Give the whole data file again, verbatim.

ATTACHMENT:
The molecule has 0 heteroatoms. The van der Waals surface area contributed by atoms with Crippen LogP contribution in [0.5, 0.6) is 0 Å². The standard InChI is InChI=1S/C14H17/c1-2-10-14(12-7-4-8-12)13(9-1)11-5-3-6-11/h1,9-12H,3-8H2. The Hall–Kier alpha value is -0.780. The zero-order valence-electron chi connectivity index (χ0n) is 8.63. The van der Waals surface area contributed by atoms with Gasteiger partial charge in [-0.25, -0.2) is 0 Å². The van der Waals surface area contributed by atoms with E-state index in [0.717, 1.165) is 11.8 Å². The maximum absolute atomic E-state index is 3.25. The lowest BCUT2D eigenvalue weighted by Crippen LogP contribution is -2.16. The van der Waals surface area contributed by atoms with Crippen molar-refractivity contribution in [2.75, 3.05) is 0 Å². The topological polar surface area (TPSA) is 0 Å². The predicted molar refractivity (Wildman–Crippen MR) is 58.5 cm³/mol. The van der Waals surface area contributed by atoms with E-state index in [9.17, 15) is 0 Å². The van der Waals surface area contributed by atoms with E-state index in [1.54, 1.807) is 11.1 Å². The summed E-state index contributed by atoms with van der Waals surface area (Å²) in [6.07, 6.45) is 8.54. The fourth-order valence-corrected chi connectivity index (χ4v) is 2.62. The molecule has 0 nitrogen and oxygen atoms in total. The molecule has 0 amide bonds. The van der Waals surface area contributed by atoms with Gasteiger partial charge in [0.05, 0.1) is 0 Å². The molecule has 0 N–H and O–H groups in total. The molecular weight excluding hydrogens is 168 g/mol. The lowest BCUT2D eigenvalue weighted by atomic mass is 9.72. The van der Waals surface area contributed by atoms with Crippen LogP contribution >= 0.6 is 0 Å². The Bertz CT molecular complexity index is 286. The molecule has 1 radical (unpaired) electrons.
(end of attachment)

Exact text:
The molecule has 0 heteroatoms. The van der Waals surface area contributed by atoms with Crippen LogP contribution in [0.5, 0.6) is 0 Å². The standard InChI is InChI=1S/C14H17/c1-2-10-14(12-7-4-8-12)13(9-1)11-5-3-6-11/h1,9-12H,3-8H2. The Hall–Kier alpha value is -0.780. The zero-order valence-electron chi connectivity index (χ0n) is 8.63. The van der Waals surface area contributed by atoms with Gasteiger partial charge in [-0.25, -0.2) is 0 Å². The van der Waals surface area contributed by atoms with E-state index in [0.717, 1.165) is 11.8 Å². The maximum absolute atomic E-state index is 3.25. The lowest BCUT2D eigenvalue weighted by Crippen LogP contribution is -2.16. The van der Waals surface area contributed by atoms with Crippen molar-refractivity contribution in [2.75, 3.05) is 0 Å². The topological polar surface area (TPSA) is 0 Å². The predicted molar refractivity (Wildman–Crippen MR) is 58.5 cm³/mol. The van der Waals surface area contributed by atoms with E-state index in [9.17, 15) is 0 Å². The van der Waals surface area contributed by atoms with E-state index in [1.54, 1.807) is 11.1 Å². The summed E-state index contributed by atoms with van der Waals surface area (Å²) in [6.07, 6.45) is 8.54. The fourth-order valence-corrected chi connectivity index (χ4v) is 2.62. The molecule has 0 nitrogen and oxygen atoms in total. The molecule has 0 amide bonds. The van der Waals surface area contributed by atoms with Gasteiger partial charge in [0.05, 0.1) is 0 Å². The molecule has 0 N–H and O–H groups in total. The molecular weight excluding hydrogens is 168 g/mol. The lowest BCUT2D eigenvalue weighted by atomic mass is 9.72. The van der Waals surface area contributed by atoms with Crippen LogP contribution >= 0.6 is 0 Å². The Bertz CT molecular complexity index is 286. The molecule has 1 radical (unpaired) electrons.